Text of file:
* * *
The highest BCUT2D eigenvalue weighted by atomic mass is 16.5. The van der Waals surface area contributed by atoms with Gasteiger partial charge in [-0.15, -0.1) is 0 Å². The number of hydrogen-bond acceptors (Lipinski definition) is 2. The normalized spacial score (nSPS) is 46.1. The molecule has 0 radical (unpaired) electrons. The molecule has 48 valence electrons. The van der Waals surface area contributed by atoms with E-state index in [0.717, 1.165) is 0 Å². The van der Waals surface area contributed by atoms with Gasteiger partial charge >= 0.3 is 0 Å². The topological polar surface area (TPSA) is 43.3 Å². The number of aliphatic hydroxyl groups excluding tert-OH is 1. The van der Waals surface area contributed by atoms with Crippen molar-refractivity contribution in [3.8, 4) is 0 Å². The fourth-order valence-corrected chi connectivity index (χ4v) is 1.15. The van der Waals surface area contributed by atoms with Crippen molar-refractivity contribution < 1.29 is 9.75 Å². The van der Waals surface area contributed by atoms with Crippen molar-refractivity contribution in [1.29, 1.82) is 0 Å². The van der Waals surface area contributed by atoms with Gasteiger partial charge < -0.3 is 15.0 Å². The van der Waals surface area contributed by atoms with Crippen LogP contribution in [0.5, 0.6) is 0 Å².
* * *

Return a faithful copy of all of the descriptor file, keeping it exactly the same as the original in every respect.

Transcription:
The highest BCUT2D eigenvalue weighted by atomic mass is 16.5. The van der Waals surface area contributed by atoms with Gasteiger partial charge in [-0.15, -0.1) is 0 Å². The number of hydrogen-bond acceptors (Lipinski definition) is 2. The normalized spacial score (nSPS) is 46.1. The molecule has 0 radical (unpaired) electrons. The molecule has 48 valence electrons. The van der Waals surface area contributed by atoms with E-state index in [0.717, 1.165) is 0 Å². The van der Waals surface area contributed by atoms with Gasteiger partial charge >= 0.3 is 0 Å². The topological polar surface area (TPSA) is 43.3 Å². The number of aliphatic hydroxyl groups excluding tert-OH is 1. The van der Waals surface area contributed by atoms with Crippen molar-refractivity contribution in [3.8, 4) is 0 Å². The fourth-order valence-corrected chi connectivity index (χ4v) is 1.15. The van der Waals surface area contributed by atoms with Crippen molar-refractivity contribution < 1.29 is 9.75 Å². The van der Waals surface area contributed by atoms with Crippen molar-refractivity contribution in [1.29, 1.82) is 0 Å². The van der Waals surface area contributed by atoms with Gasteiger partial charge < -0.3 is 15.0 Å². The van der Waals surface area contributed by atoms with Crippen LogP contribution in [0.5, 0.6) is 0 Å².